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Health & Safety Manual - Environmental Safety

3.3 Chemical/Hazardous Waste

3.3.1 No Drain Disposal Policy
3.3.2 Classification and Identification of Hazardous Waste

3.3.2.1 Listed Hazardous Waste
3.3.2.2 Characteristic Hazardous Waste
3.3.2.3 Wastes Not Defined as Hazardous by USEPA but Prohibited from Drain Disposal by Columbia University Policy

3.3.3 Procedures for the Collection and Removal of Hazardous Waste

3.3.3.1 Hazardous Waste Collection Requirements
3.3.3.2 Hazardous Waste Removal
3.3.3 Procedures for the Collection and Removal of Hazardous Waste
3.3.3.1 Hazardous Waste Collection Requirements
3.3.3.2 Hazardous Waste Removal
3.3.4 Laboratory Glassware and Chemical Containers

3.3 Chemical/Hazardous Waste

EH&S coordinates the disposal of all chemical waste generated at Columbia University. The following procedures apply to all chemical substances generated during laboratory activities, as well as all other University business operations, that are classified as hazardous based on the information below.  Radioactive Waste (see section 3.5) or Regulated Medical Waste (section 2.12).

3.3.1 No Drain Disposal Policy

Columbia University has a No Drain Disposalpolicy for Chemical/Hazardous Waste.  Any chemical or material that matches any of the characteristics described in section 3.3.2, or is a possible carcinogen, mutagen, or reproductive toxin, or may otherwise be harmful to the human health or the environment, regardless of quantity, must never be drain disposed. If you are unsure, call EH&S for assistance.

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3.3.2 Classification and Identification of Hazardous Waste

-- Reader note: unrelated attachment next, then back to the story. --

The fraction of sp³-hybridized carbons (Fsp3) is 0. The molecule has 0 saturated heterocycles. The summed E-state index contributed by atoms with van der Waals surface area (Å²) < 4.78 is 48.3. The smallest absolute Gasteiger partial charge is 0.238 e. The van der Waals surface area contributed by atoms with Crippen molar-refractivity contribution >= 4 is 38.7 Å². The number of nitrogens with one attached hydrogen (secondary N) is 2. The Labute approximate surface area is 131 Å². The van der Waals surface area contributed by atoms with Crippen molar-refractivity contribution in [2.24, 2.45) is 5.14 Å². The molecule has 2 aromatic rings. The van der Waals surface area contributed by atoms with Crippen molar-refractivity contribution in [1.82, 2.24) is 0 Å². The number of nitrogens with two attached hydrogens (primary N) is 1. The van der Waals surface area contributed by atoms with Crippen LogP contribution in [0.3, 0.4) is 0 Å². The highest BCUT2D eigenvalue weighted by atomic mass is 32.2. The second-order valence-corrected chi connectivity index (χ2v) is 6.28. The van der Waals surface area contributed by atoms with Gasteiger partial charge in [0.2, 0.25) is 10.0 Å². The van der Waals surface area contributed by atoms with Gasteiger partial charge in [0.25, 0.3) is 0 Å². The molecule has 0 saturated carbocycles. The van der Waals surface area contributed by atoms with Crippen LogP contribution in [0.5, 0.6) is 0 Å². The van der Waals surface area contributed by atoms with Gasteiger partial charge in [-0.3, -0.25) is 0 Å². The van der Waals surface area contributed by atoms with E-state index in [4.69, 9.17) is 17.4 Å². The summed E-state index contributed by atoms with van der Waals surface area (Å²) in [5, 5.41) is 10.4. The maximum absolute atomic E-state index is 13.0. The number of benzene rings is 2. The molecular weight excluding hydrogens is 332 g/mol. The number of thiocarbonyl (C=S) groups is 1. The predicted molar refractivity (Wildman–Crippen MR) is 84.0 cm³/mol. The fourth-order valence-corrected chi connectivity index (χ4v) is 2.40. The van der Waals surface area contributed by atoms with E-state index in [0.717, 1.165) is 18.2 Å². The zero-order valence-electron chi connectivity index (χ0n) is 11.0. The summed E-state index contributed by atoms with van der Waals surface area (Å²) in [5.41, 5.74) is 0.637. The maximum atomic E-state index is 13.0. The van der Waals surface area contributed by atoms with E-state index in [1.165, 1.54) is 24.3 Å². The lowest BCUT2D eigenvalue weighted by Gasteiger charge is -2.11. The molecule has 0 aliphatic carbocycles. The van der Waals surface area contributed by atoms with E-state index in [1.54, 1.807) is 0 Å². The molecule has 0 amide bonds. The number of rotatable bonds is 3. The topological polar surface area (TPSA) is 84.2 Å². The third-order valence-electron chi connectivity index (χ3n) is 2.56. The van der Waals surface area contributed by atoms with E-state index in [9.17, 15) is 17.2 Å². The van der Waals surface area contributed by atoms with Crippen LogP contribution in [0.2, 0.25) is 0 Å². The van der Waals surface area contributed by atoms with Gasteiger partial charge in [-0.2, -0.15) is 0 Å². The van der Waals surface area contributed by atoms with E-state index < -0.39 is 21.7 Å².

Hazardous Waste is any unwanted material with properties that make it potentially harmful to human health or the environment.  The definition of waste materials includes spent reaction products, expired virgin materials, and materials that have no reasonably foreseen intended use.  A Hazardous Waste may be any material that is specifically listed in the federal or state regulations or exhibits at least one of four characteristics—ignitability, corrosivity, reactivity, or toxicity. 

  • 3.3.2.1 Listed Hazardous Waste - Listed Hazardous Wastes are specifically defined in federal and state regulations (See NYSDEC Part 361 and 40 CFR 265). They include chemicals from specific processes such as cleaning solvents or degreasers (i.e., acetone, ethyl acetate, methylene chloride, xylene), toxic chemicals (i.e. heavy metals), and acutely toxic chemicals, (i.e., cyanides, osmium tetroxide, epinephrine).
  • 3.3.2.2 Characteristic Hazardous Waste - In the EPA scheme of classification, there are four types of Characteristic Hazardous Waste.
    • Ignitable Waste: chemicals likely to cause a fire or exhibit the characteristic of a strong oxidizing agent, such as solvents.
    • Corrosive Waste: chemicals with a high or low pH and which can also severely damage skin or corrode metal.
    • Reactive Wastes: chemicals that react with air and/or water to produce toxic gases or are explosive.
    • Toxic Waste: heavy metals, and certain solvents.

  • 3.3.2.3 Wastes Not Defined as Hazardous by USEPA but Prohibited from Drain Disposal by Columbia University Policy- Any materials with the potential to harm human health or the environment must be collected and managed as a Chemical/Hazardous Waste, even if not specifically cited as such by the USEPA or NYSDEC.  Examples include, but are not limited to, solid sodium hydroxide and gels containing ethidium bromide.

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3.3.3 Procedures for the Collection and Removal of Hazardous Waste